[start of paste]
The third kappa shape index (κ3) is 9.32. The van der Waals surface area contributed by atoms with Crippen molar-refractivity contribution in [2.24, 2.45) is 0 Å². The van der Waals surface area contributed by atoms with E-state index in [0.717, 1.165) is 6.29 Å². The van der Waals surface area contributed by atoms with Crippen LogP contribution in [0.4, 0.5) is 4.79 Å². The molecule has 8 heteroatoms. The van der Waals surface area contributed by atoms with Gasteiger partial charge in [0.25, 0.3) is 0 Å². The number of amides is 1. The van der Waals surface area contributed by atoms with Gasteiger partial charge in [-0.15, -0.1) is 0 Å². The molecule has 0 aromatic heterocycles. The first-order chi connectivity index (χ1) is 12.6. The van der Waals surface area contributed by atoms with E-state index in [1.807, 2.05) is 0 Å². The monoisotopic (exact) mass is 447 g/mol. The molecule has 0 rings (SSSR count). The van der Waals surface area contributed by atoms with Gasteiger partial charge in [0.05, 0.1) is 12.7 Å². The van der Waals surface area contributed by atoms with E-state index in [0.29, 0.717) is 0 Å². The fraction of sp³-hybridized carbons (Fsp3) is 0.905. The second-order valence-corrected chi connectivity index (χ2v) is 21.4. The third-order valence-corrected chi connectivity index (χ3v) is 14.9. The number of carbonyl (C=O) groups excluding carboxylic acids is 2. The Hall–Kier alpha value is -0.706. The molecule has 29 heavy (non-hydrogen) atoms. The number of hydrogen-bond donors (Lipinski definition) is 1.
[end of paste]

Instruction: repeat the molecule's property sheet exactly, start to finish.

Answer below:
The third kappa shape index (κ3) is 9.32. The van der Waals surface area contributed by atoms with Crippen molar-refractivity contribution in [2.24, 2.45) is 0 Å². The van der Waals surface area contributed by atoms with E-state index in [0.717, 1.165) is 6.29 Å². The van der Waals surface area contributed by atoms with Crippen LogP contribution in [0.4, 0.5) is 4.79 Å². The molecule has 8 heteroatoms. The van der Waals surface area contributed by atoms with Gasteiger partial charge in [0.25, 0.3) is 0 Å². The number of amides is 1. The van der Waals surface area contributed by atoms with Gasteiger partial charge in [-0.15, -0.1) is 0 Å². The molecule has 0 aromatic heterocycles. The first-order chi connectivity index (χ1) is 12.6. The van der Waals surface area contributed by atoms with E-state index in [1.807, 2.05) is 0 Å². The monoisotopic (exact) mass is 447 g/mol. The molecule has 0 rings (SSSR count). The van der Waals surface area contributed by atoms with Gasteiger partial charge in [0.05, 0.1) is 12.7 Å². The van der Waals surface area contributed by atoms with E-state index in [0.29, 0.717) is 0 Å². The fraction of sp³-hybridized carbons (Fsp3) is 0.905. The second-order valence-corrected chi connectivity index (χ2v) is 21.4. The third-order valence-corrected chi connectivity index (χ3v) is 14.9. The number of carbonyl (C=O) groups excluding carboxylic acids is 2. The Hall–Kier alpha value is -0.706. The molecule has 29 heavy (non-hydrogen) atoms. The number of hydrogen-bond donors (Lipinski definition) is 1.